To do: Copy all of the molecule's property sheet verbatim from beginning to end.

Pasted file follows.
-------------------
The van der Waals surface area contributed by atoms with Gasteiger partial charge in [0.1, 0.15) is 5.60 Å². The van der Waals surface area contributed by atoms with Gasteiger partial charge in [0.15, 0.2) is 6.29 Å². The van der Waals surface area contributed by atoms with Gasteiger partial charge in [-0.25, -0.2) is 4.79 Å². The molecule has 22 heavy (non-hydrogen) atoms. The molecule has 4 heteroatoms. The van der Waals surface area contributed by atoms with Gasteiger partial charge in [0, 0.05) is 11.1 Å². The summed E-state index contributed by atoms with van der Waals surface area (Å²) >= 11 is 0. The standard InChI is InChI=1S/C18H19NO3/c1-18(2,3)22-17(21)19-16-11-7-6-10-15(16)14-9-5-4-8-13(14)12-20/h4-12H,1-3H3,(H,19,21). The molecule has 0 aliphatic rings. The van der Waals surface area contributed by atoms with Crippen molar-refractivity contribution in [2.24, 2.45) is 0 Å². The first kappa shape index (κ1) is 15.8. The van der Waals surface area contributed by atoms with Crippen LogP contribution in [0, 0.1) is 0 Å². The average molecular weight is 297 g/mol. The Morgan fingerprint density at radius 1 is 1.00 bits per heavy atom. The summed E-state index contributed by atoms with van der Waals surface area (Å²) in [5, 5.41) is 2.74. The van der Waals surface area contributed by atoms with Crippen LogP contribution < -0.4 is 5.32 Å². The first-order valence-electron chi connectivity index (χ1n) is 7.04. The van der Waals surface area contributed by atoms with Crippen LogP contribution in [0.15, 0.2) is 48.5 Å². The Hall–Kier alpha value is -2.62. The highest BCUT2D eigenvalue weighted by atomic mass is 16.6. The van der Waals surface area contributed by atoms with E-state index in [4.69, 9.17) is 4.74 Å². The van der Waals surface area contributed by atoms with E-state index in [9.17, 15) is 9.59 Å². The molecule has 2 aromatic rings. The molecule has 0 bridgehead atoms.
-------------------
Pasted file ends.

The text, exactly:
The van der Waals surface area contributed by atoms with Gasteiger partial charge in [0.1, 0.15) is 5.60 Å². The van der Waals surface area contributed by atoms with Gasteiger partial charge in [0.15, 0.2) is 6.29 Å². The van der Waals surface area contributed by atoms with Gasteiger partial charge in [-0.25, -0.2) is 4.79 Å². The molecule has 22 heavy (non-hydrogen) atoms. The molecule has 4 heteroatoms. The van der Waals surface area contributed by atoms with Gasteiger partial charge in [0, 0.05) is 11.1 Å². The summed E-state index contributed by atoms with van der Waals surface area (Å²) >= 11 is 0. The standard InChI is InChI=1S/C18H19NO3/c1-18(2,3)22-17(21)19-16-11-7-6-10-15(16)14-9-5-4-8-13(14)12-20/h4-12H,1-3H3,(H,19,21). The molecule has 0 aliphatic rings. The van der Waals surface area contributed by atoms with Crippen molar-refractivity contribution in [2.24, 2.45) is 0 Å². The first kappa shape index (κ1) is 15.8. The van der Waals surface area contributed by atoms with Crippen LogP contribution in [0, 0.1) is 0 Å². The average molecular weight is 297 g/mol. The Morgan fingerprint density at radius 1 is 1.00 bits per heavy atom. The summed E-state index contributed by atoms with van der Waals surface area (Å²) in [5, 5.41) is 2.74. The van der Waals surface area contributed by atoms with Crippen LogP contribution < -0.4 is 5.32 Å². The first-order valence-electron chi connectivity index (χ1n) is 7.04. The van der Waals surface area contributed by atoms with Crippen LogP contribution in [0.15, 0.2) is 48.5 Å². The Hall–Kier alpha value is -2.62. The highest BCUT2D eigenvalue weighted by atomic mass is 16.6. The van der Waals surface area contributed by atoms with E-state index in [4.69, 9.17) is 4.74 Å². The van der Waals surface area contributed by atoms with E-state index in [9.17, 15) is 9.59 Å². The molecule has 2 aromatic rings. The molecule has 0 bridgehead atoms.